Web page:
CBU's iconic Bell Tower is reminiscent of the bell tower at the headquarters of the De La Salle Christian Brothers in Rome.

Painting The Rock

Students traditionally paint The Rock. Painting The Rock is spray painting an on-campus boulder, usually to show off one's Greek letters and symbols.

Painting The Rock has its own rules of etiquette. The Rock can only be painted between sunset and sunrise. Any group currently next to The Rock is guarding it, and it cannot be taken by another group at that time (although the occasional fight has happened in the past). The Rock can be painted several times in one night; however, it is a gentlemanly tradition among the fraternities not to paint over a sorority Rock for at least two to three days.

The term taking The Rock refers to adding a completely new coat of paint whereas tagging is just spray painting marks on top of someone else's paint, typically to add the names of the painters or insults to the current holder of The Rock.

Older Rock traditions (until the 1970s) include paint fights between upperclassmen and lowerclassmen the first few days of school, but these have been discontinued.

Tunneling, arching, and climbing the Bell Tower

Tunneling is traveling across campus through the school's underground tunnels. Similarly, arching is traveling across campus over the top of arch-covered walkways. Students have also been known to climb the Bell Tower.[28]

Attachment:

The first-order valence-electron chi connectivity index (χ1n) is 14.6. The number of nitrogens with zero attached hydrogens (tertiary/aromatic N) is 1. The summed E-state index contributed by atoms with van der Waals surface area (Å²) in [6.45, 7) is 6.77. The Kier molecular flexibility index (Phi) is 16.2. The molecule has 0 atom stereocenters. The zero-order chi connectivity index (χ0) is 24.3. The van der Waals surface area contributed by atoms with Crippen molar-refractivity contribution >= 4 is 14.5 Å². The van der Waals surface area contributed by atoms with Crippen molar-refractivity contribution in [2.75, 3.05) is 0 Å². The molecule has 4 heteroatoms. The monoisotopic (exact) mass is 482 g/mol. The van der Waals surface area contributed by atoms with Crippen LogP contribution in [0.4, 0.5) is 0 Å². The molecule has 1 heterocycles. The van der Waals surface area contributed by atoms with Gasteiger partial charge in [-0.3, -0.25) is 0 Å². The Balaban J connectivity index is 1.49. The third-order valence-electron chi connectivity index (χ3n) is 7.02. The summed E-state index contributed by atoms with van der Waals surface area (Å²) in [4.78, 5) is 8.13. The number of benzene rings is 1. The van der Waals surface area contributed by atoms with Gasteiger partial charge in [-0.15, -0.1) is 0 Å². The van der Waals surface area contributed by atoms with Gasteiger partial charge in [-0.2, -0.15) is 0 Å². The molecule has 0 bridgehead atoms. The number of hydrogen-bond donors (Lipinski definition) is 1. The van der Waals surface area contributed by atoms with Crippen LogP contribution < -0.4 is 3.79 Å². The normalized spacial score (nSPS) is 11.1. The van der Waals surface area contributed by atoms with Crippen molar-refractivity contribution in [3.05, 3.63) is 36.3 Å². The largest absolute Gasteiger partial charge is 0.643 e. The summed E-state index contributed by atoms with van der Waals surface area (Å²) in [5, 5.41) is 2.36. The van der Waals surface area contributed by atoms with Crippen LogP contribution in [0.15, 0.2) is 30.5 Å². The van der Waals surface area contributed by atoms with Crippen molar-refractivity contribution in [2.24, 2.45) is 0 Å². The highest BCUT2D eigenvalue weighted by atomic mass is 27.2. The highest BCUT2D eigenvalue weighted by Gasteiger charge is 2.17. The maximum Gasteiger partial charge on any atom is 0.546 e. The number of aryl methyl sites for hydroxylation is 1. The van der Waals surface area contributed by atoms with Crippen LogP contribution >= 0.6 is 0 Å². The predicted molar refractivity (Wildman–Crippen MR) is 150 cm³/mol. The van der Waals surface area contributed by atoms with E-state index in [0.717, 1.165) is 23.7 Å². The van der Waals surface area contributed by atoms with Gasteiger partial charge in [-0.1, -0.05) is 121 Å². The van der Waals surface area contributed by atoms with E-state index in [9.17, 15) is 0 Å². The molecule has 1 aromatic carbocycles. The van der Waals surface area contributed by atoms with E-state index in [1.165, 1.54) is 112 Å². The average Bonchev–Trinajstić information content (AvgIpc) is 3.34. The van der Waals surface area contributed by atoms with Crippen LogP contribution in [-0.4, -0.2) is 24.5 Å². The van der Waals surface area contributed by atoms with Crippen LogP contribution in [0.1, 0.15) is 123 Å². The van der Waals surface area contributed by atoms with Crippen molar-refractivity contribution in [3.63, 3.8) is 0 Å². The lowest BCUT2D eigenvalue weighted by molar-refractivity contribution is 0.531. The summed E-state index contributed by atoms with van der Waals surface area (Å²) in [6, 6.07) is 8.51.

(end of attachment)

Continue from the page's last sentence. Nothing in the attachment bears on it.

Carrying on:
See also


  1. ^ a b America's Best Colleges 2008. "Christian Brothers University." U.S. News & World Report. Accessed October 1, 2007.
  2. ^ a b c Christian Brothers University. National Center for Education Statistics. Accessed May 30, 2008.
  3. ^ a b "CBU History." Christian Brothers University. Accessed October 1, 2007.
  4. ^ "Lasallian Terminology." Christian Brothers University. Accessed October 1, 2007.
  5. ^ "Lasallian Tradition." Christian Brothers University. Accessed October 1, 2007.
  6. ^ "Best Southeastern Colleges." The Princeton Review. Accessed February 23, 2009.
  7. ^ Best Colleges 2010. [1] U.S. News & World Report.
  8. ^ Best Colleges 2010. "Best Colleges: Economic Diversity Among Top-Ranked Schools: Master's Universities (South)." U.S. News & World Report.
  9. ^ Best Colleges 2010. "Best Colleges: Racial Diversity: Master's Universities (South)."] U.S. News & World Report.
  10. ^ Kerr, John. "CBU Receives 'City Beautiful' Award." Christian Brothers University. Accessed October 1, 2007.